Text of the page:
Gig Review: The Toy Hearts at Great Northern Wine, Ripon
If the Toy Hearts have ever considered the question of genre, they have long since stopped wrestling with the contradiction of being a British band playing American music. Even hailing from Birmingham, England, rather than Birmingham, Alabama, seems an almost deliberate and provocative challenge to convention. And quite rightly so, because with the first blast of faultless harmony from sisters Hannah and Sophia Johnson, any concerns about provenance start to seem petty and inconsequential.
Just to get us warmed up, the band rattle through a few numbers of their own material: there's "Femme Fatale", the title track from their most recent, Nashville-recorded album, which makes the entirely plausible case for the Devil being a woman. "The Captain", recently released as a single, is a stinging rebuff to those who would argue the essential contradiction of a British bluegrass band. Not only do these pieces show a deft command of songwriting skill – not to mention an impressive degree of bottle – they’re a hint that lovers of bluegrass and western swing might just be in for a rare treat tonight.
It's not all harmonies and sunlight: there's a dirty, swampy, reverb-drenched ballad, the aural equivalent of sucking on a mangrove root, and the obligatory train-themed bluegrass song, which carries not only the sentiment of a long-distance rail journey, but the rhythms, noises and mechanical musicality of a train ride which are expertly conjured by nothing more than a few stringed instruments.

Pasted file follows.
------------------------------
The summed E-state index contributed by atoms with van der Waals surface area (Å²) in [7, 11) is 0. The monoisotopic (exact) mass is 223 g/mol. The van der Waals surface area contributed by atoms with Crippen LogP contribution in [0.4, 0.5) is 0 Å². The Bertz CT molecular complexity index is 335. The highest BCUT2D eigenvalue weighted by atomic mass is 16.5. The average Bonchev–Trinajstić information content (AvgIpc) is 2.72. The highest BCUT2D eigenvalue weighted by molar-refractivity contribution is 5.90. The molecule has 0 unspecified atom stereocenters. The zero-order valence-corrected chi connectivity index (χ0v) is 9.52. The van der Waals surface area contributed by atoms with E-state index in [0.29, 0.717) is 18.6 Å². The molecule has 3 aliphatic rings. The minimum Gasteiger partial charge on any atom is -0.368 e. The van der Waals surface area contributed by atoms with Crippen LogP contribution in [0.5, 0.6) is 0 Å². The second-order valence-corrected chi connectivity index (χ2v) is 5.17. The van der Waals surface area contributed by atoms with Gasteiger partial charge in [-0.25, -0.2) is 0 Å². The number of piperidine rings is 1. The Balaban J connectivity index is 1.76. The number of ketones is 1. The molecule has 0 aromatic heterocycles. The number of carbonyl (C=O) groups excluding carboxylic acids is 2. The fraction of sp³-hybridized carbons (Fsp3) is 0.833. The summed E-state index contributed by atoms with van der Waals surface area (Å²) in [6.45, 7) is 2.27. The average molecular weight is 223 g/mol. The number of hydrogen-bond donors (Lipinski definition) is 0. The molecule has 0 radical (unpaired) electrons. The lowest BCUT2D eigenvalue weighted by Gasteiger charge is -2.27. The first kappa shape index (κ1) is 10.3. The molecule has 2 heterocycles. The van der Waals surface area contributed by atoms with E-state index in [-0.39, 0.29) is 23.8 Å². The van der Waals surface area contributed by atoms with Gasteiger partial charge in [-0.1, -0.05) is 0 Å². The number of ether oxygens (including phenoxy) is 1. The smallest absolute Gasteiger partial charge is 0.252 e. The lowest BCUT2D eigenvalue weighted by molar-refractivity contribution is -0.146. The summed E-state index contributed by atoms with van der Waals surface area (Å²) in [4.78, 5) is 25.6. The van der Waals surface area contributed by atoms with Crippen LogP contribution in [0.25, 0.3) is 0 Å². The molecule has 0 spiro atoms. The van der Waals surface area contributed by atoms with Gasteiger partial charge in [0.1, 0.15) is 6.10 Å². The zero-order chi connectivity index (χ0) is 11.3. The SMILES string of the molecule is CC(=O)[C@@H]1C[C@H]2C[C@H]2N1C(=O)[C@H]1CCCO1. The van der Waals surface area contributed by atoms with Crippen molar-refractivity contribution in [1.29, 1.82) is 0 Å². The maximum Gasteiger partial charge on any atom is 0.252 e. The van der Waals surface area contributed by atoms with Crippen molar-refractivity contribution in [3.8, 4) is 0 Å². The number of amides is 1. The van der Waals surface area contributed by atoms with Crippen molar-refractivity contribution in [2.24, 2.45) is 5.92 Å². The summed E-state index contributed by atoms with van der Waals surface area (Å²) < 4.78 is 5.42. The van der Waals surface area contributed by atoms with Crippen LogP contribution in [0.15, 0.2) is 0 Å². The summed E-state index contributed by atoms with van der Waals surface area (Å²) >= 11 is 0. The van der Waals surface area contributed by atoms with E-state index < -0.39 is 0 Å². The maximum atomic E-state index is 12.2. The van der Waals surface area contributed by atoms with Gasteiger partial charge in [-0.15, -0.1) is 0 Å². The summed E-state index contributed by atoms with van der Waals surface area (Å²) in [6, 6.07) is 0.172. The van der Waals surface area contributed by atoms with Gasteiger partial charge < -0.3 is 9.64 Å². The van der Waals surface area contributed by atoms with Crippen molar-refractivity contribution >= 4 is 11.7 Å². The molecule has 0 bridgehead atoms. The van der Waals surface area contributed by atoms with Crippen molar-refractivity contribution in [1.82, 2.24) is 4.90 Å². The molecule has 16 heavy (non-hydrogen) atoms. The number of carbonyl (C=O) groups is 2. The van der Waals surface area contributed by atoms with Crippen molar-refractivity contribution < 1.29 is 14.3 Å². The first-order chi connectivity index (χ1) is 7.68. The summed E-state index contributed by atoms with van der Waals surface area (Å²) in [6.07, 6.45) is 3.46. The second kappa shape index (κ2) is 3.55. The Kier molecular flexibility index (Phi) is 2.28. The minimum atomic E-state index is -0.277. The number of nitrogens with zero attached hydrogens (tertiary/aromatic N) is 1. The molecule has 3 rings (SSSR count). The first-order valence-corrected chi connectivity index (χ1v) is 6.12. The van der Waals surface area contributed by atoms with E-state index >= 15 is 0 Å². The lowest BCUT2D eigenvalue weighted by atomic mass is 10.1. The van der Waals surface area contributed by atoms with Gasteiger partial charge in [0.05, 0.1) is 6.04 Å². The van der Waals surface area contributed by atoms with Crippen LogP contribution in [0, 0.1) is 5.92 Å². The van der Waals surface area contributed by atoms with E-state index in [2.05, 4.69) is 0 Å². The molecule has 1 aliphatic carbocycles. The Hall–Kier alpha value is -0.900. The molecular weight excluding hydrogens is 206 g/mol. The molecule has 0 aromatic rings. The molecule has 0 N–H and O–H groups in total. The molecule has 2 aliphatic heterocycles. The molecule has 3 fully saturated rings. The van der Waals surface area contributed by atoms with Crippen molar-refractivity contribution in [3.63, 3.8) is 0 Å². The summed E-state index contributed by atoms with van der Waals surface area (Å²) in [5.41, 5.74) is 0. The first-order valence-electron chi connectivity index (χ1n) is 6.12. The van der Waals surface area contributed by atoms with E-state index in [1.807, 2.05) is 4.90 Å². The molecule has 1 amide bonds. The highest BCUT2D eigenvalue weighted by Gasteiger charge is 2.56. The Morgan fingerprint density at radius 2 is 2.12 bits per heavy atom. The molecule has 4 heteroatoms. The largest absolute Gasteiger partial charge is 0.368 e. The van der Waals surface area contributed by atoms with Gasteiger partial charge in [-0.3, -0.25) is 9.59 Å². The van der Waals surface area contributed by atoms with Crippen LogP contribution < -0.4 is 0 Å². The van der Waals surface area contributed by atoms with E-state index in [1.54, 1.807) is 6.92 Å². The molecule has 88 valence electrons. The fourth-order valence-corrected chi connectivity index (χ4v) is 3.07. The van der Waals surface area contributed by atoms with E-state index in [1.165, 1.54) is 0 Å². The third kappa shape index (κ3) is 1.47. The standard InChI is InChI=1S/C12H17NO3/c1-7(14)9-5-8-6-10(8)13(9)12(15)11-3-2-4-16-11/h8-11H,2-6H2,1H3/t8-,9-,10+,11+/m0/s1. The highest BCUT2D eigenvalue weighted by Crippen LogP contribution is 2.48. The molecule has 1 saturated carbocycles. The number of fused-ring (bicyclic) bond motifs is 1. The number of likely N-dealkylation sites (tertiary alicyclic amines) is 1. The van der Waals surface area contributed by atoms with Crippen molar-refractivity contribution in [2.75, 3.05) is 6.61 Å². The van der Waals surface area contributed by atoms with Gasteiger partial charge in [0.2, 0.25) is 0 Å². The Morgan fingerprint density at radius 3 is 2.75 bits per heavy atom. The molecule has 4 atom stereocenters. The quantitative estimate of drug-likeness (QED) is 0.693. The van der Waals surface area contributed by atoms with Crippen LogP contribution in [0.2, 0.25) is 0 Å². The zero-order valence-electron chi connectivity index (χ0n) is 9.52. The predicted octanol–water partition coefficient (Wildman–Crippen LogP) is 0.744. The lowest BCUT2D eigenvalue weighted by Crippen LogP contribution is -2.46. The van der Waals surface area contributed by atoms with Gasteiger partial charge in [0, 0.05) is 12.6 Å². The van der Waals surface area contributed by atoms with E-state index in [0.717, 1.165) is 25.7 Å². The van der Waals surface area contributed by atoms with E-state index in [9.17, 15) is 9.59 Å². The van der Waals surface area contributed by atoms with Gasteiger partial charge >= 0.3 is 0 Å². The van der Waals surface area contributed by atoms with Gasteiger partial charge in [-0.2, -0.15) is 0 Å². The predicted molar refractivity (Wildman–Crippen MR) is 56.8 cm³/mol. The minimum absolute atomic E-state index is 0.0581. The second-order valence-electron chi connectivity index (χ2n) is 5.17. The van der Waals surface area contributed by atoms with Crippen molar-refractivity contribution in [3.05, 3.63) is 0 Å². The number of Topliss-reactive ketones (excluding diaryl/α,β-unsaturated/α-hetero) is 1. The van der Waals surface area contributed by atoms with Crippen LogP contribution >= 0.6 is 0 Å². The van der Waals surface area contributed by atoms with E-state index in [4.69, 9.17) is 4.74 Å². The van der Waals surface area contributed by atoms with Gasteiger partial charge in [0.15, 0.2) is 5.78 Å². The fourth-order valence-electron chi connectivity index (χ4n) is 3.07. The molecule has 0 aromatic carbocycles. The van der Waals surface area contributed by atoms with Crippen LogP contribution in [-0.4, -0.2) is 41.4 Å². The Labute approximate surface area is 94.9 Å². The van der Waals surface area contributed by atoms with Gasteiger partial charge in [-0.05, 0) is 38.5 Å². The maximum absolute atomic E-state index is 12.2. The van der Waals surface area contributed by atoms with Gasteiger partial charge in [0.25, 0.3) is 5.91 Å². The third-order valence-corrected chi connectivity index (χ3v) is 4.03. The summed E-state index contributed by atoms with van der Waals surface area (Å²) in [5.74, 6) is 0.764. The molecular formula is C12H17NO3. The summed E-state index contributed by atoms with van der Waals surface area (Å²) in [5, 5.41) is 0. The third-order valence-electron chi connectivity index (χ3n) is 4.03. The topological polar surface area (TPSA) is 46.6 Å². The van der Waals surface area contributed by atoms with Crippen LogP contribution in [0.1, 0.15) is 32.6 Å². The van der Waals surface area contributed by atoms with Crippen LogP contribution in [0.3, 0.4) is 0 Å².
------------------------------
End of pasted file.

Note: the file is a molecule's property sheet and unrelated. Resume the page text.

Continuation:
The conditions on the hottest day of the year so far suit the music down to the parched ground, helping the imagination transport the small but capacity crowd several decades back, and several thousand miles west, to a land of scratchy 45s, AM radio and heat-haze shimmering above a pencil-straight lick of dusty tarmac.
After the interval, things are subtly different. The girls' slight, silver dad Stewart, who had been delivering frantic, fervent fingerpicking on banjo in the first half, now moves to a three-neck steel guitar. Sophia unveils a beautiful vintage Gibson archtop with soapbar pickups. And it’s this arrangement (not forgetting a solid, rhythmic performance from their 18th bassist in 10 years) that proceeds to casually deliver one number after another from the classic country songbook. Bob Wills and the Texas Playboys, Patsy Cline, Hank Williams, they're all present and correct, and beautifully played, familial intution keeping the band tight and sharp. Dinah Washington's "Me And My Gin" wraps things up, the sultry, husky country arrangement counterpointing the sardonic tone of the original.
It's clear that the girls have a genuninely honest, heartfelt love and respect for the material and the artists who wrote and recorded it. Hannah confesses to having had a Hank Williams poster on her bedroom wall, at a time when presumably her contemporaries were more enthusiastic about Robbie Williams. The audience tonight is all the more fortunate for the direction this family has taken, and the devotion they have in ensuring the world hears the music they adore. You could call it a genre of one.